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Home > Press > Nanoscopic probes can track down and attack cancer cells

Purdue professor Joseph Irudayaraj uses a magnet to attract tiny magnetic particles in a solution. Irudayaraj designed nanoprobes with gold and magnetic particles that could be used to deliver drugs directly to cancer cells. (Purdue Agricultural Communication photo/Tom Campbell)
Purdue professor Joseph Irudayaraj uses a magnet to attract tiny magnetic particles in a solution. Irudayaraj designed nanoprobes with gold and magnetic particles that could be used to deliver drugs directly to cancer cells. (Purdue Agricultural Communication photo/Tom Campbell)

Abstract:
A researcher has developed probes that can help pinpoint the location of tumors and might one day be able to directly attack cancer cells.

Nanoscopic probes can track down and attack cancer cells

West Lafayette, IN | Posted on March 16th, 2009

Joseph Irudayaraj, a Purdue University associate professor of agricultural and biological engineering, developed the nanoscale, multifunctional probes, which have antibodies on board, to search out and attach to cancer cells.

A paper detailing the technology was released last week in the online version of Angewandte Chemie, an international chemistry journal.

"If we have a tumor, these probes should have the ability to latch on to it," Irudayaraj said. "The probe could carry drugs to target, treat as well as reveal cancer cells."

Scientists have developed probes that use gold nanorods or magnetic particles, but Irudayaraj's nanoprobes use both, making them easier to track with different imaging devices as they move toward cancer cells.

The magnetic particles can be traced through the use of an MRI machine, while the gold nanorods are luminescent and can be traced through microscopy, a more sensitive and precise process. Irudayaraj said an MRI is less precise than optical luminescence in tracking the probes, but has the advantage of being able to track them deeper in tissue, expanding the probes' possible applications.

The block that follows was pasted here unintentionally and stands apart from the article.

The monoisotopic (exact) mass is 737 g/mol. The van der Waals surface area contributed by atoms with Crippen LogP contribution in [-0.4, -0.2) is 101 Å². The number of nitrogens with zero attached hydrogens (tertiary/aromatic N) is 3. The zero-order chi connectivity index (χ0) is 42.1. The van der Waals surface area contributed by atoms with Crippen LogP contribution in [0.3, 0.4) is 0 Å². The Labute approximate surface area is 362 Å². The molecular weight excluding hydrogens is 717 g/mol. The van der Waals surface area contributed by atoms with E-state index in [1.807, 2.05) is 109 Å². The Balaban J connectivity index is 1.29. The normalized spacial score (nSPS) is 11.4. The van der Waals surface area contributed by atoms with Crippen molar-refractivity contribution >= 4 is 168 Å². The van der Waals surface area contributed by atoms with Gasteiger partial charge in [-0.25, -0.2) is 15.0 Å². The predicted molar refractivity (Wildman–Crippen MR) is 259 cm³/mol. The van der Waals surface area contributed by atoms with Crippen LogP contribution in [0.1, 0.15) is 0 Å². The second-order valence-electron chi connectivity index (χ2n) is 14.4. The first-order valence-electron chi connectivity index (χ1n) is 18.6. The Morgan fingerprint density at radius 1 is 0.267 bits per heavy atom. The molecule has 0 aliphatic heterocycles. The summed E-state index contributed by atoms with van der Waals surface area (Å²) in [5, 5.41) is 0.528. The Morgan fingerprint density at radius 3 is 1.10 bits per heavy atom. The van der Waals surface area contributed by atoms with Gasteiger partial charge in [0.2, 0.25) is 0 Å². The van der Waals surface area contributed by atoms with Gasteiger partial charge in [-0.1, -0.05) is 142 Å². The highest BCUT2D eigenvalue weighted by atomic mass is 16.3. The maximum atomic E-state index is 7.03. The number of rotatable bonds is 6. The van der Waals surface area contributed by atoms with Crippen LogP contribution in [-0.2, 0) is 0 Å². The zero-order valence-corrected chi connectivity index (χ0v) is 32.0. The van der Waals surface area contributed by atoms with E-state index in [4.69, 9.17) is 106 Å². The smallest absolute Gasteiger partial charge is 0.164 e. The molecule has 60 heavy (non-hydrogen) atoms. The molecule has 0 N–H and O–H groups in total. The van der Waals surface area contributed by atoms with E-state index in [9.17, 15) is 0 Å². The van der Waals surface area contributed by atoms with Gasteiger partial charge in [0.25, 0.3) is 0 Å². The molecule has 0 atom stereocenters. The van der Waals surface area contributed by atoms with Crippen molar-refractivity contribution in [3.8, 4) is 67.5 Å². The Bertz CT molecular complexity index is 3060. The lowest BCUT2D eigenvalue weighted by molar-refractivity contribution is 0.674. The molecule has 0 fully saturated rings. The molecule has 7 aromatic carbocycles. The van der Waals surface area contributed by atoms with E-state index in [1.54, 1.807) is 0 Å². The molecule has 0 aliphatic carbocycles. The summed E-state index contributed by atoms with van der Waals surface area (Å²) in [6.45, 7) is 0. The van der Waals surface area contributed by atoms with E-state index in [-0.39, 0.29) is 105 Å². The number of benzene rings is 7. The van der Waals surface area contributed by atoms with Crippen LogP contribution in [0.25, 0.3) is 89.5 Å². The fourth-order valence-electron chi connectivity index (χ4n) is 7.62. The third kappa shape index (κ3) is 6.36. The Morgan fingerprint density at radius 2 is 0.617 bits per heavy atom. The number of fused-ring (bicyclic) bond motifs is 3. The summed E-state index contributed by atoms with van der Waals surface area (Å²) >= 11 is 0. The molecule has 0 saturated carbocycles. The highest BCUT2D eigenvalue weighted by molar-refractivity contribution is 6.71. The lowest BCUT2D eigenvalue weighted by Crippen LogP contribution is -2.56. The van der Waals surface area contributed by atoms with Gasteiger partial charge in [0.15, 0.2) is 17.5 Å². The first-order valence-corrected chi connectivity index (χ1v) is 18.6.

The probes, which are about 1,000 times smaller than the diameter of a human hair, contain the antibody Herceptin, used in treatment of metastatic breast cancer. The probes would be injected into the body through a saline buffering fluid, and the Herceptin would find and attach to protein markers on the surface of cancer cells.

"When the cancer cell expresses a protein marker that is complementary to Herceptin, then it binds to that marker," Irudayaraj said. "We are advancing the technology to add other drugs that can be delivered by the probes."

Irudayaraj said better tracking of the nanoprobes could allow doctors to pinpoint the location of known tumors and better treat the cancer.

The novel probes were tested in cultured cancer cells. Irudayaraj said the next step would be to run a series of tests in mice models to determine the dose and stability of the probes.

The research was funded through a National Institute of Health grant, as well as by the Purdue Research Foundation. Irudayaraj is head of a biological engineering team that includes postdoctoral researcher Chungang Wang and graduate student Jiji Chen.

####

Contacts:
Writer: Brian Wallheimer, (765) 496-2050,

Source: Joseph Irudayaraj, (765) 494-0388,

Ag Communications: (765) 494-2722;
Beth Forbes,
Agriculture News Page

Copyright © Purdue University

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